Bob

                  Official HERD Member #00230

                  Westchester County, NY
                  '17 FLHXS Street Glide Special
                  "Some men fish all their lives without knowing it is not really the fish that they are after" - Henry David Thoreau

                  Comment


                  • #10
                    Originally posted by Big D View Post
                    Danny3!

                    I have a fresh perspective of the early twin-cam cam chain tensioners. I had a 2000 FXD for a decade and put almost 80K on it. (Like you, I bought it used, with 6k on the clock)

                    I too have heard the horror stories associated. But as I decided to learn how to do all the service on this bike myself (an economic decision) I treated these cam chain tensioners as a inspection and service item on my checklist. I put 6k to 8k annually on my Superglide... always did all the service intervals like clockwork, but in winter, I'd go the extra mile with stuff. Annually, when the oil was drained (and later, when I went with several aftermarket pipes, which meant I had to remove the exhaust) I would pull the cam cover casting off and inspect the tensioners. In the 10 years and 80k I had the bike, I replaced the stock tensioners twice. Think tires.

                    OK. Soapbox out. I would dearly love to show you my several sets of complete service photos I took over the years, but these photos are in Photobucket prison. I could link you to several of my threads here, but they are virtually worthless because the photos are gone.



                    Rant over.

                    ~~


                    Consider this, D-3.

                    A SE hydraulic cam plate upgrade... parts... would run $500-$750ish? Plus labor.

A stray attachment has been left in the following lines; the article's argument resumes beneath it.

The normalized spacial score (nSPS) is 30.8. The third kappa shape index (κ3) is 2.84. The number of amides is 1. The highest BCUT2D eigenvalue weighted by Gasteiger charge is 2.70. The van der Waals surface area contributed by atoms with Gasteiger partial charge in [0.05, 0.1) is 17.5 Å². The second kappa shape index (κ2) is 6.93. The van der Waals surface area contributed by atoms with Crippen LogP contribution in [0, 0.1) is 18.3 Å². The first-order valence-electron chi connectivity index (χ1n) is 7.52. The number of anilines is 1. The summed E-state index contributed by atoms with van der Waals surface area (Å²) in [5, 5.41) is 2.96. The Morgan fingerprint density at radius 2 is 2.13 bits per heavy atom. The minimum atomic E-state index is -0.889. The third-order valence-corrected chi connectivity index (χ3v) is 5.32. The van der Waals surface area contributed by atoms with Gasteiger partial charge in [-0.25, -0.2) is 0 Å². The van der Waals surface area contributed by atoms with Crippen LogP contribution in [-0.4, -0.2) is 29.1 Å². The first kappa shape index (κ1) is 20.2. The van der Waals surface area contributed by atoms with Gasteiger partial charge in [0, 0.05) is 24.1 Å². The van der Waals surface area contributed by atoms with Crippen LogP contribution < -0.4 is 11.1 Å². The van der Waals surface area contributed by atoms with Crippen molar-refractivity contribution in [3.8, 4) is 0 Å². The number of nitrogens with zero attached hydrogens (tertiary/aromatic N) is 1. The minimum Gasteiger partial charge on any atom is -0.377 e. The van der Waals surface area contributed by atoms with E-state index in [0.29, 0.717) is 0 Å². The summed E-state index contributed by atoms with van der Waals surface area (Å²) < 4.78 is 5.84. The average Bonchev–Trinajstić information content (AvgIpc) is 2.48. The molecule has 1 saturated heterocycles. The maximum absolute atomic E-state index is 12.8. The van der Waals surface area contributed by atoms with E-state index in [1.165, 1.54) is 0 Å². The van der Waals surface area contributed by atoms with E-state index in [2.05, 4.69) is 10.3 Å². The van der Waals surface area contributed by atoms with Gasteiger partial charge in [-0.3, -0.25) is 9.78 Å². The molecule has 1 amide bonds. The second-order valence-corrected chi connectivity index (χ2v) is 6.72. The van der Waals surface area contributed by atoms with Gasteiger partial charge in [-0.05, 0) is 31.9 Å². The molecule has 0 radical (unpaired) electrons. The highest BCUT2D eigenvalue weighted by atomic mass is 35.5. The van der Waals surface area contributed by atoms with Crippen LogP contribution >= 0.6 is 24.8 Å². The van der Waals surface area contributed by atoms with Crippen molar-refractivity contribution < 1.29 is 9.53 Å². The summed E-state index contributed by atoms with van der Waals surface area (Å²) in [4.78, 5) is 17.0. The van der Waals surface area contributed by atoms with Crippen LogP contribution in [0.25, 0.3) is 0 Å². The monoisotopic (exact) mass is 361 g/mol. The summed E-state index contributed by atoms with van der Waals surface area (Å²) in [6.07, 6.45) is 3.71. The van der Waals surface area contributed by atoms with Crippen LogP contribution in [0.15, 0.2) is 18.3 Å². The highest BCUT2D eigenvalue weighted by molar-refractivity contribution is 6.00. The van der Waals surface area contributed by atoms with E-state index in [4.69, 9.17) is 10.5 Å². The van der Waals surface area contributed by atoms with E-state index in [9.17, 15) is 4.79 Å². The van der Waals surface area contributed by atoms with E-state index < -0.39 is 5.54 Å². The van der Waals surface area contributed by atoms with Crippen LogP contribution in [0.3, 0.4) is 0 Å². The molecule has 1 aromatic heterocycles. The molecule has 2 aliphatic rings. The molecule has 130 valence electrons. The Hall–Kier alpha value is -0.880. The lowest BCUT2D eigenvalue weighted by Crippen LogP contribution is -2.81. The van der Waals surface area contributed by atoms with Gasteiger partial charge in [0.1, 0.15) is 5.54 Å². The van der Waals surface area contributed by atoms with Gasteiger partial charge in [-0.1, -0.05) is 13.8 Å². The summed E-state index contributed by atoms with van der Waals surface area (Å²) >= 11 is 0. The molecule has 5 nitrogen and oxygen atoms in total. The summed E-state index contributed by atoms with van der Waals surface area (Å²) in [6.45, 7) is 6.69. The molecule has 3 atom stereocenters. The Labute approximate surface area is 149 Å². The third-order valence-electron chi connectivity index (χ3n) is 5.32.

Several gear drive kits are out there... I personally love everything S&S has to offer. And I have no idea what that kit would cost... if your bike is even a candidate. (A gear drive setup can't be installed if your main shaft has more than .003" TIR runout.)

                    Anyway, so there's that major cost. Let's say arbritrarily... $1,000.

                    The alternative? Inspect your cam chain tensioners annually, or at some reasonable mileage value. Just like your tires. Just like your brake pads.

                    A new factory stock tensioner is $55 to $60. I put 'em in myself. If you're handy with a wrench, can read (or watch a 'tube vid) you can DIY.

                    So, since I can't show you my old ones, I picked these off the 'net.

                    Here's what your outer shoe looks like. Shows very little wear. What initially looks like pitting, is actually porosity in that orange stuff.

                    Click image for larger version Name:	217212d1321479740-cam-chain-tensioner-tensioner1.jpg Views:	2 Size:	89.9 KB ID:	1221725

                    Here's the rear tensioner (it's almost the same part) with the cam plate removed.

                    Click image for larger version Name:	Harley-Cam-Chain-Tensioner-back-side.jpeg Views:	1 Size:	73.7 KB ID:	1221726